BUEA, Cameroon — A soldier’s crumpled corpse at a traffic circle. Young men gunned down in their living room while partying. A teenage boy killed by a stray bullet while watching television. Outbursts of gunfire so frequent that children call them “frying popcorn.”
The horrors residents recount here at the base of cloud-covered Mount Cameroon are part of a conflict that has been upending the English-speaking regions of this country in recent months.
Cameroon is still grappling with a tangled colonial past that involved three European powers — Germany, France, and Britain — and in recent years, it has become a vital partner of the United States in the battle against Islamist extremism in Africa.
Now, the country is on the brink of civil war.
It's like that comes in our wake no matter where we go.
Longstanding anger at the government has erupted into one of the nation’s biggest uprisings in decades. Separatists are waging a violent battle to break away and form their own country, called Ambazonia. The estimated 2,000 fighters are armed mostly with homemade guns and take orders from activists living overseas.
Known locally as “Amba boys,” the separatists are up against a US- and Israeli-trained elite military force that has been widely accused of human rights abuses. The government crackdown has been ruthless, with residents and local officials providing frequent accounts of troops burning homes and buildings in more than 100 villages, indiscriminately shooting or detaining civilians, and sometimes executing innocent young men as they search for separatists who scurry away into the dense forest after attacks.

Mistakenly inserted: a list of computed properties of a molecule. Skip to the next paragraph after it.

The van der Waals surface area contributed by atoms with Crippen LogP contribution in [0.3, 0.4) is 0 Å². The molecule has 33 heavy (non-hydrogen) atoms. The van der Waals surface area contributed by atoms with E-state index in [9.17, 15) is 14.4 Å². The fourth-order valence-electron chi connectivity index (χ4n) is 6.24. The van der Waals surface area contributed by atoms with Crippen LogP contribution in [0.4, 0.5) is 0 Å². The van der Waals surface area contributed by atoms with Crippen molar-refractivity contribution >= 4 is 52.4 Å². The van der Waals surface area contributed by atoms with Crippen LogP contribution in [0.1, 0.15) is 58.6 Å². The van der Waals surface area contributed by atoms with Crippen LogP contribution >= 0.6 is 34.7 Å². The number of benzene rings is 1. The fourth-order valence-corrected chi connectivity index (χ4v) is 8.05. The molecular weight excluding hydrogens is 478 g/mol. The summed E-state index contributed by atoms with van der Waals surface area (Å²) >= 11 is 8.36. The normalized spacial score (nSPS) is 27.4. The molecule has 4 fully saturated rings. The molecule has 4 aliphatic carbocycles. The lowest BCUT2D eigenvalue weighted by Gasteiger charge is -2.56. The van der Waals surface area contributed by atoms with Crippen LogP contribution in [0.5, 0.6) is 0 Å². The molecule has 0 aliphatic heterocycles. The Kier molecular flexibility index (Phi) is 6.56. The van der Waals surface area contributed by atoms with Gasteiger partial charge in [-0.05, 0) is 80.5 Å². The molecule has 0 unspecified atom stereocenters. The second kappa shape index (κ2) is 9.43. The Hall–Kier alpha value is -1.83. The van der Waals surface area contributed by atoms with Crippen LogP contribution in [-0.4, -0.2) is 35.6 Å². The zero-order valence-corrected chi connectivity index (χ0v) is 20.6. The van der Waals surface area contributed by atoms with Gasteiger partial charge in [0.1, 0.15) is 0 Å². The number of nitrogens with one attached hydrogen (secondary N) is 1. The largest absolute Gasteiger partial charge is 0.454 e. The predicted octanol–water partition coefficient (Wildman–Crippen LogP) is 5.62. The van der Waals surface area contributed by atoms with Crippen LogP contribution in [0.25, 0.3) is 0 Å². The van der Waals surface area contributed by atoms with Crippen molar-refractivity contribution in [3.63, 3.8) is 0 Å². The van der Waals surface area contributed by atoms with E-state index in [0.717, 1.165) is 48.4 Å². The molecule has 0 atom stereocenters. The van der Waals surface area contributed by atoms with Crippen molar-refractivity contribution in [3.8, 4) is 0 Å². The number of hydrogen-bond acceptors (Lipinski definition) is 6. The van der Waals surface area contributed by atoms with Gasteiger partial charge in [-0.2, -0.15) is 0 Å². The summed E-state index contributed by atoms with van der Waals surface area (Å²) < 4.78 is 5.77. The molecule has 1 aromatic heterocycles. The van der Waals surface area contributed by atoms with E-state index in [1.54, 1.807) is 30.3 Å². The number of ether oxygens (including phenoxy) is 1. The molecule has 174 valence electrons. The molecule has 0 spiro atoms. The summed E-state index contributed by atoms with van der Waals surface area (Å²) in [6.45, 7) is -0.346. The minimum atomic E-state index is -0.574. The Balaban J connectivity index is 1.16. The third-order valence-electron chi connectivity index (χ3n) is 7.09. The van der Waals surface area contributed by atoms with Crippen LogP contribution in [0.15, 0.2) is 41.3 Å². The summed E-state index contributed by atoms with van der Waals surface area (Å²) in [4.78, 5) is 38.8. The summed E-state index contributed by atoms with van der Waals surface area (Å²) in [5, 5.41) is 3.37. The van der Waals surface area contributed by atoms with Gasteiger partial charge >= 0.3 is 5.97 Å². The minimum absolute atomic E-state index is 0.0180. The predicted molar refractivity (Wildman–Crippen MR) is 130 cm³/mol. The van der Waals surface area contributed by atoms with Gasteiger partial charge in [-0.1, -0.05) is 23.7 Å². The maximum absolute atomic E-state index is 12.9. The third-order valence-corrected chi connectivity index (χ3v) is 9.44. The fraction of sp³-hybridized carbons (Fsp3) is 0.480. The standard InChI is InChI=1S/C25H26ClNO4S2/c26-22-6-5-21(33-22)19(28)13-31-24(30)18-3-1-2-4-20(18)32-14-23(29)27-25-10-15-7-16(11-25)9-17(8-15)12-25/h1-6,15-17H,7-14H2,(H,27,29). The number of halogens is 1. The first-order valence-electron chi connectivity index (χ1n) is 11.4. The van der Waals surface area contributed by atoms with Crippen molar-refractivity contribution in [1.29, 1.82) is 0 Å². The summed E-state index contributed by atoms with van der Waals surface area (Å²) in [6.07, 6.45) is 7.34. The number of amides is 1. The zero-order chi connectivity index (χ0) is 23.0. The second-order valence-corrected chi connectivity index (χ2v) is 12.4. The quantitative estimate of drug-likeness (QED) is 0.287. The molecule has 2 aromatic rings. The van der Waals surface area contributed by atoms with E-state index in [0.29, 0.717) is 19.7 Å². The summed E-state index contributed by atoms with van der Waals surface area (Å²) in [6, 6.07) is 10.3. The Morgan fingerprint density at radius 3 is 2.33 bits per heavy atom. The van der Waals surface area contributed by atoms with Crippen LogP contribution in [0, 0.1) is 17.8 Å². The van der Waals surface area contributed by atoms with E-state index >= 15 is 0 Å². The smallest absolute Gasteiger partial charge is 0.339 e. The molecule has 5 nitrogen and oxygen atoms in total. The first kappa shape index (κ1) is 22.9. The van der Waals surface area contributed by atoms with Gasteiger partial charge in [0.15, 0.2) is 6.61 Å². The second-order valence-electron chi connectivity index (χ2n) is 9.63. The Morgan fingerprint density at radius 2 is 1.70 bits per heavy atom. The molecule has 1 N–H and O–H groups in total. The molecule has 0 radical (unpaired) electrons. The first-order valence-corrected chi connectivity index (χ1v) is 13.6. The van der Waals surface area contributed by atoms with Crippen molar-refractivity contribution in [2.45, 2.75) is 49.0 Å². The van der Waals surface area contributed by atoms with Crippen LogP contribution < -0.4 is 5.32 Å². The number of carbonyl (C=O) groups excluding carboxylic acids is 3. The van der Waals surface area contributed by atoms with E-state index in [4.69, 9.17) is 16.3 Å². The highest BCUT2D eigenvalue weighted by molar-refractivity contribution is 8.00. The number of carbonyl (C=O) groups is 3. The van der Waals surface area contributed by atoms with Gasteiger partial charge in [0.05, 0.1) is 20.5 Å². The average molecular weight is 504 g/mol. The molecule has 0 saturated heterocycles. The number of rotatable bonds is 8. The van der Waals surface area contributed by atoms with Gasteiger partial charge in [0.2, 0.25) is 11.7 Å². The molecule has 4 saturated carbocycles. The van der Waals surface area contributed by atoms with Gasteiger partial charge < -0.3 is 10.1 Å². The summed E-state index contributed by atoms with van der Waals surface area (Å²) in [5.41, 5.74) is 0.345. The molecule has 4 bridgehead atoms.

Must be why we never see much about Cameroon, 'eh?
Tens of thousands of people have fled English-speaking areas to get away from the violence and about 400 civilians have died, according to an Amnesty International estimate, a figure that doesn’t include security forces and separatists who have been killed in battle.
In the middle of this melee, the country is trying to hold an election. One of the world’s longest-serving presidents, Paul Biya, 85, who has already been in office 36 years, is asking voters to give him seven more Sunday. Biya has been in office so long that most of the nation’s population has known no other leader.
Biya has been traveling the country to rally support in a contest expected to be highly lopsided given his tight grip on the nation. Separatists have vowed to do all they can to disrupt the vote, escalating an already volatile situation.
Cameroon is already fighting another war — against Islamist extremists in the region. In the north, Americans have provided the country with military equipment to battle Boko Haram as the war has spilled across the Nigerian border.
Time to head for the airport.